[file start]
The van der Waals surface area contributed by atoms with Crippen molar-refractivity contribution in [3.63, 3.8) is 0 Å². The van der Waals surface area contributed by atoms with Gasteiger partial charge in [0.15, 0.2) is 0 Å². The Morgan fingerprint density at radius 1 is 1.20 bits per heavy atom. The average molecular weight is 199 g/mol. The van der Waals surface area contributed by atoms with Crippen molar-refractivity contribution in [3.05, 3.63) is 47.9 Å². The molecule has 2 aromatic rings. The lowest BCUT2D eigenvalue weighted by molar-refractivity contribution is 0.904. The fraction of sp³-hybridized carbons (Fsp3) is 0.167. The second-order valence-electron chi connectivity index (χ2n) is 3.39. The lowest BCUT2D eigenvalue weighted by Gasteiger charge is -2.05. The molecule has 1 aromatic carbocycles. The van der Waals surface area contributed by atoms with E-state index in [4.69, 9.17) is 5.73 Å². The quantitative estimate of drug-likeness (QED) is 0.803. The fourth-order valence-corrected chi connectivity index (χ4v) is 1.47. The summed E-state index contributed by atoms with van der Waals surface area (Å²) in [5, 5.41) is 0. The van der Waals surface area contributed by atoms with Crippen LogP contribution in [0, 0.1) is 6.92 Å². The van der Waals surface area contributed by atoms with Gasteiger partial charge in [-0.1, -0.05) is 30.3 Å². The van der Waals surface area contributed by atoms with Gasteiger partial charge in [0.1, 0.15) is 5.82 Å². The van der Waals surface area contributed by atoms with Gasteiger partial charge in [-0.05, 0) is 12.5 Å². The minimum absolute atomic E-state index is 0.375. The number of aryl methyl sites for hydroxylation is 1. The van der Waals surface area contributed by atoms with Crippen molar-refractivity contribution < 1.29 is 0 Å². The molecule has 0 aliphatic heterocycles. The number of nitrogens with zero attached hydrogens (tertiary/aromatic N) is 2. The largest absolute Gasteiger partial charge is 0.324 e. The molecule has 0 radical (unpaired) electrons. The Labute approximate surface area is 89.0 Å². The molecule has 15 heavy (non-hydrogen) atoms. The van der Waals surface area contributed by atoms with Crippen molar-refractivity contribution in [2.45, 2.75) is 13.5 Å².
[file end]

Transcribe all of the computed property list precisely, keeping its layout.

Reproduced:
The van der Waals surface area contributed by atoms with Crippen molar-refractivity contribution in [3.63, 3.8) is 0 Å². The van der Waals surface area contributed by atoms with Gasteiger partial charge in [0.15, 0.2) is 0 Å². The Morgan fingerprint density at radius 1 is 1.20 bits per heavy atom. The average molecular weight is 199 g/mol. The van der Waals surface area contributed by atoms with Crippen molar-refractivity contribution in [3.05, 3.63) is 47.9 Å². The molecule has 2 aromatic rings. The lowest BCUT2D eigenvalue weighted by molar-refractivity contribution is 0.904. The fraction of sp³-hybridized carbons (Fsp3) is 0.167. The second-order valence-electron chi connectivity index (χ2n) is 3.39. The lowest BCUT2D eigenvalue weighted by Gasteiger charge is -2.05. The molecule has 1 aromatic carbocycles. The van der Waals surface area contributed by atoms with E-state index in [4.69, 9.17) is 5.73 Å². The quantitative estimate of drug-likeness (QED) is 0.803. The fourth-order valence-corrected chi connectivity index (χ4v) is 1.47. The summed E-state index contributed by atoms with van der Waals surface area (Å²) in [5, 5.41) is 0. The van der Waals surface area contributed by atoms with Crippen LogP contribution in [0, 0.1) is 6.92 Å². The van der Waals surface area contributed by atoms with Gasteiger partial charge in [-0.1, -0.05) is 30.3 Å². The van der Waals surface area contributed by atoms with Gasteiger partial charge in [0.1, 0.15) is 5.82 Å². The van der Waals surface area contributed by atoms with Gasteiger partial charge in [-0.05, 0) is 12.5 Å². The minimum absolute atomic E-state index is 0.375. The number of aryl methyl sites for hydroxylation is 1. The van der Waals surface area contributed by atoms with Crippen molar-refractivity contribution < 1.29 is 0 Å². The molecule has 0 aliphatic heterocycles. The number of nitrogens with zero attached hydrogens (tertiary/aromatic N) is 2. The largest absolute Gasteiger partial charge is 0.324 e. The molecule has 0 radical (unpaired) electrons. The Labute approximate surface area is 89.0 Å². The molecule has 15 heavy (non-hydrogen) atoms. The van der Waals surface area contributed by atoms with Crippen molar-refractivity contribution in [2.45, 2.75) is 13.5 Å².